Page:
This elevated park is one of the country's more scenic and unusual wildlife viewing venues. Looming over the surrounding desert and dense with scrub – so dense it's difficult to visually penetrate – the park contains some rare beauties. In fact its isolation makes it perfect for otherwise endangered animals, many of whom have been introduced here and have since flourished. There are a couple of well-built animal hides and while crouching down in one gnawing on a lunch pack that comes as part of the wildlife safari (official activities are the only way to see the park), I saw some of Southern Africa's rarest and most beautiful antelope. Firstly a stately eland made its way into view, cautiously sniffing around the almost dry waterhole. This was followed by a roan and then, the magnificent sable with its majestic curved horns and confident swagger – what a treat. If you’re really luck you may catch sight of leopard, cheetah or brown hyeana skulking through nearby bushes.

Expert
Christopher Clark   –  
United Kingdom UK
Visited: March

Christopher is a British travel writer and has contributed to various Fodor's guidebooks and a range of travel magazines.

2 people found this review helpful.

History and hiking at beautiful Waterberg
Overall rating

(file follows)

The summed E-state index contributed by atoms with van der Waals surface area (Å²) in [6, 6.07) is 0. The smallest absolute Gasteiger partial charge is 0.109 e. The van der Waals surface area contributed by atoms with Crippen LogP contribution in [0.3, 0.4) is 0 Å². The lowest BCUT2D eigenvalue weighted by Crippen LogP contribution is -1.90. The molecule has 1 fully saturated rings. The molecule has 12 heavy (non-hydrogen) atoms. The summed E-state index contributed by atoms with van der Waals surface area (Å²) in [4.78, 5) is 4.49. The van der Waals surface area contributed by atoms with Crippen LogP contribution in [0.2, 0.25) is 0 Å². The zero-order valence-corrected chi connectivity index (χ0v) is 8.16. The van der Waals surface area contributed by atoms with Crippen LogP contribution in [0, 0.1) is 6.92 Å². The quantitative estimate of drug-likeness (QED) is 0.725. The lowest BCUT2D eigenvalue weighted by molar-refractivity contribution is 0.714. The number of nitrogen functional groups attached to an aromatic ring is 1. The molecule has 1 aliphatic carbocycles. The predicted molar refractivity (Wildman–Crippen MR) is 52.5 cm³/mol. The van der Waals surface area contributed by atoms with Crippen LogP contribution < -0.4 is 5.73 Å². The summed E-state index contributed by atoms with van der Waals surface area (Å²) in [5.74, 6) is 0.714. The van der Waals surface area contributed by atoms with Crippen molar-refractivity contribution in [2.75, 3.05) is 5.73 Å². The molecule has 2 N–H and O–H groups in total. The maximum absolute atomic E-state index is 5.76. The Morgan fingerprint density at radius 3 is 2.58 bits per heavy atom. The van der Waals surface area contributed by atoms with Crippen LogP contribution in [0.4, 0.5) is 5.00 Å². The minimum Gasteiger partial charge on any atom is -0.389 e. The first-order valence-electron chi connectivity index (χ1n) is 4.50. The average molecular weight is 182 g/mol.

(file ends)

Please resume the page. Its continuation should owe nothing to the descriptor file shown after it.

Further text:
3/5

For me, the highlight of my only visit to this pleasant and picturesque park was the opportunity to hike from our campsite to the top of the sandstone massif, which affords spectacular views across the flat plains surrounding the plateau. In fact, much of the park can be explored on foot, a rare treat in Namibia.

The wildlife here might seem a little underwhelming compared to stalwarts like Etosha, but Waterberg is an important sanctuary for white rhino and rare antelope species such as sable and eland. Leopard and brown hyena are occasionally sighted here, but are generally well-hidden by the dense bush.

If you’re a history buff like me, Waterberg is also significant in this regard. The Battle of Waterberg was the catalyst for the Namibian Genocide of 1904-1909. There is a graveyard and a monument inside the park that give some insight into this bloody chapter of Namibia’s history.

Average Expert Rating

  • 3.3/5
  • Wildlife
  • Scenery
  • Bush Vibe
  • Birding